Procrastination, The Chemistry Of Timing
Michael Joseph Quote
Procrastination, the chemistry of timing; Michael Joseph on using your entire deadline timeframe as your procrastination muse before making your final decision.
The lost art of procrastination is making a comeback although in view of its undeserved bad boy reputation of alleged misspent time it's going to be a hard sell. A forest the size of a small country had to be chopped down to pen all the books on the pitfalls of procrastination and people are still churning them out, what's worse is people are still buying them!
Alas, sometimes things are never what they seem and there are two different modes of procrastination; Active procrastination and passive procrastination.
Active procrastination is when you delay the decision making until the last opportunity all the while still processing the idea or postponing a task because something more important has cropped up but still keeping in view what needs to be done. Passive procrastination often involves frivolous pursuits such as watching a movie or playing computer games without a care of meaningful future pursuit of duty.
I can see comparisons to the way fat was treated by the food fascists when they used to opine that all fat is bad and must be excluded from your diet. Nutrition has come a long way and we now understand there are good fats and bad fats.
It is the same with procrastination as slowly people are seeing active as a good form and passive as the villain of procrastination.
In ancient times procrastination was adopted to avoid rash decision making and this process continued through until the puritan era when it was brought into mainstream thinking and thoroughly demonised. It was endorsed by the oncoming industrial revolution but in reality it was always driven by commercial interests of successfully expanding markets rather than any religious ideology. It just so happened that the puritan movement was the ideal vehicle to deliver the message.
Procrastination Is Your Muse
Traditional economic thinking looks to maximise productivity because it is here that managing time to increase production levels is where greater profits can be achieved. These efficiencies of time to production equating to prosperity have entered into every aspect of the modern workplace with concentration on meeting targets eroding the quality of thought.
Beating deadlines is actively encouraged because this frees up the resource to take on another task and is seen as a good practice as year end targets can increase. Paying commission for early completion further blunts the creative pencil as workers chase money at the cost of quality.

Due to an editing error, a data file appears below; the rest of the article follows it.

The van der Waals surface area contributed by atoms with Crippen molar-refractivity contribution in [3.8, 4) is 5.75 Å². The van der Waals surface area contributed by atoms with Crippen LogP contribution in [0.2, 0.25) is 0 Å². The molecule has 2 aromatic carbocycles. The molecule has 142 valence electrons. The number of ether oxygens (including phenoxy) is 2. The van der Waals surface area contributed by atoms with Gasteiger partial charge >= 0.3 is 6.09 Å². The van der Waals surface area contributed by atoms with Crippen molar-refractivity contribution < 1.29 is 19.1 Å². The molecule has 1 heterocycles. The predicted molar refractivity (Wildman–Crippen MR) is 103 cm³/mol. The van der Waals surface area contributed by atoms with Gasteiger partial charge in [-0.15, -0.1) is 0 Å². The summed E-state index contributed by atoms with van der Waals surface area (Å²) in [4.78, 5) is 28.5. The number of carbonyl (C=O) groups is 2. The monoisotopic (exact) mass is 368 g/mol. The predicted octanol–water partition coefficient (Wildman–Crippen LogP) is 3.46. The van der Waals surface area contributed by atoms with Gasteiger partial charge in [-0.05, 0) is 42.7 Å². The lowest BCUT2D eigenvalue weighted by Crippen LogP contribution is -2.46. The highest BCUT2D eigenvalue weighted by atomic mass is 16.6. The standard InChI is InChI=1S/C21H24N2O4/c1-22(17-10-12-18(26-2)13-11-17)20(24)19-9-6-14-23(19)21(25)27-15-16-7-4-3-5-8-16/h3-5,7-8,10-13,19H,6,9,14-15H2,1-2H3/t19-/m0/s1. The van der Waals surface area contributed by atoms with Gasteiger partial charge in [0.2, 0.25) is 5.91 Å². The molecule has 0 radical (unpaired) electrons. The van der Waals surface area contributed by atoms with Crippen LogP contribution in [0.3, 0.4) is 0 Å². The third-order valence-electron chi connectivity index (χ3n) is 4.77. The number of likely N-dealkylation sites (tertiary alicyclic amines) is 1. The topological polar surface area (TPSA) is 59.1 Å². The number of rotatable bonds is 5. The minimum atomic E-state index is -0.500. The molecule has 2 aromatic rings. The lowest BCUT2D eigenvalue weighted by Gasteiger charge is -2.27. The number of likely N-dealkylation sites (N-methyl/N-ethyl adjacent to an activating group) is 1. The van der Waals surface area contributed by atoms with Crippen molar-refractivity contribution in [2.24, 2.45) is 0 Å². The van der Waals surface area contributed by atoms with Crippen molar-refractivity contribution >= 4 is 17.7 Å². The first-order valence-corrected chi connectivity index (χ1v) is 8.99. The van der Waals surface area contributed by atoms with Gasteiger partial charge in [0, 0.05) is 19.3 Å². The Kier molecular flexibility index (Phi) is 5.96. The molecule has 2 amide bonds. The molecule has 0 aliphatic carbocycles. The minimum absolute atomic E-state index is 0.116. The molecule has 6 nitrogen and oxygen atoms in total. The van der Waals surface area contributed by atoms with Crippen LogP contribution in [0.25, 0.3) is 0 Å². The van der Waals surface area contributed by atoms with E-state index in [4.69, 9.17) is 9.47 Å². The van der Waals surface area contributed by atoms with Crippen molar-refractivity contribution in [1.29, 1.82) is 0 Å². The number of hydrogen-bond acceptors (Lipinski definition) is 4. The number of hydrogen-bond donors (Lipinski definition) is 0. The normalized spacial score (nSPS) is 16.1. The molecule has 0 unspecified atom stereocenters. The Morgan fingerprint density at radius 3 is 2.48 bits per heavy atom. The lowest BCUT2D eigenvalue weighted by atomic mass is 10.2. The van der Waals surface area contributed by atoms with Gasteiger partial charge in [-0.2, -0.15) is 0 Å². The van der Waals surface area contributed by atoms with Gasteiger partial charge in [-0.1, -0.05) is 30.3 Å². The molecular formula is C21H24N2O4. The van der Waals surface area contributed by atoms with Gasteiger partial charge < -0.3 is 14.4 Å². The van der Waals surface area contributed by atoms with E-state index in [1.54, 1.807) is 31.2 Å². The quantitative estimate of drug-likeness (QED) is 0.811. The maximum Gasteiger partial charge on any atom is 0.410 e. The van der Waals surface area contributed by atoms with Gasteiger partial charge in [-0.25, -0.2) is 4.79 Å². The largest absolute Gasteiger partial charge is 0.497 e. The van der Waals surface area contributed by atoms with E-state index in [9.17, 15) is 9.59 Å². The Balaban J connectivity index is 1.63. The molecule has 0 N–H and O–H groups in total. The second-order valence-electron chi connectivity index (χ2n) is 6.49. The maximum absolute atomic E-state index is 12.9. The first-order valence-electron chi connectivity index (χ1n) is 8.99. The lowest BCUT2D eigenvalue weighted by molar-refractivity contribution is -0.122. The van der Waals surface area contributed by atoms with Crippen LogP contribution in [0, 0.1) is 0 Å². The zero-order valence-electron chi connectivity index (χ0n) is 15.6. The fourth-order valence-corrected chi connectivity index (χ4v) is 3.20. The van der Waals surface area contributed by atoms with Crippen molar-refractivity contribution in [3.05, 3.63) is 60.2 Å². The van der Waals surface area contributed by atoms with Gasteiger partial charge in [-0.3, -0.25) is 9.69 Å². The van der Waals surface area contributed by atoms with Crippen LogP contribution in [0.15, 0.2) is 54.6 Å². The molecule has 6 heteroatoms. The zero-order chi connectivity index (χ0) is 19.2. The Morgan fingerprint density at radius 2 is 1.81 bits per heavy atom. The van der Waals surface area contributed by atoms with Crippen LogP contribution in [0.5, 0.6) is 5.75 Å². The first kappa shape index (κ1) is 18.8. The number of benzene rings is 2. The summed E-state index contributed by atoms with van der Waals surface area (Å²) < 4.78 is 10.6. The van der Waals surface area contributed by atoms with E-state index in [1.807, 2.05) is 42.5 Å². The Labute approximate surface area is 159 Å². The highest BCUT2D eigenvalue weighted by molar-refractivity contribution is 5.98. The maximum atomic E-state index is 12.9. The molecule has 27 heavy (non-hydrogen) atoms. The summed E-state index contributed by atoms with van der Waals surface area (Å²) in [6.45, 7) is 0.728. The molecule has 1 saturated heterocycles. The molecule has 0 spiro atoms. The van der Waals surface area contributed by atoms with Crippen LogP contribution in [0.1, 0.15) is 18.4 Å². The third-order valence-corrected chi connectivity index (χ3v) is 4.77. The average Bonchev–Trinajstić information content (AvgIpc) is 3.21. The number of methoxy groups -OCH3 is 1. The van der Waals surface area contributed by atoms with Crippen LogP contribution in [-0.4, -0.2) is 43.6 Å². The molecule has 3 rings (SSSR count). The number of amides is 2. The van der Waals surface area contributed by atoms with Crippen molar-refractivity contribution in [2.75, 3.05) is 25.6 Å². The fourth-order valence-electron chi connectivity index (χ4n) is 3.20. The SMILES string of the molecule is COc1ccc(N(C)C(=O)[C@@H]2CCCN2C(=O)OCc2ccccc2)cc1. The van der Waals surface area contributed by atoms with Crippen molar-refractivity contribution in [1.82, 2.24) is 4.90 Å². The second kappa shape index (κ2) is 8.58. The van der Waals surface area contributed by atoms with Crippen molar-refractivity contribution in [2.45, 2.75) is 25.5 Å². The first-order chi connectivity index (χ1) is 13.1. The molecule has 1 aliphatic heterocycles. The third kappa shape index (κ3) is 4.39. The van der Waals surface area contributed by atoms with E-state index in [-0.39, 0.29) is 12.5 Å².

Time and efficiency are important on a production line but there is no leeway for thinking here. The creative environment is different whether you are a writer, designer or inventor then time to think is of the utmost importance.
Every creative person experiences a eureka moment when a new idea enters their head but every idea has to be scrutinised before you can put it into action. From initial thought to finished product you must go through a process of conceptualisation. Stumbling blocks or any issue must be identified and resolved, this is the process of weighing things up in your head and for me I call this my procrastination muse.
Without a full period of procrastination muse I may not be entirely satisfied with the finished article and many times an improvisation dawns on me a few days after publication.
This can be the same in many creative fields, the period of brewing the idea in your mind should be allowed to complete until satisfied with its conceptualisation.
This is the reason why deadlines should always be fully utilised to allow your procrastination muse the maximum allowable time for decision making.
Final decision making should always be at the last possible moment because this maximises the evaluation time frame giving fresher or better ideas the opportunity to emerge while the idea is still in your mind.
The art of the decision has many positive benefits which gives the quote 'procrastination, the chemistry of timing' a good philosophical standpoint for your creative work.
Article By: Michael Joseph Farrelly
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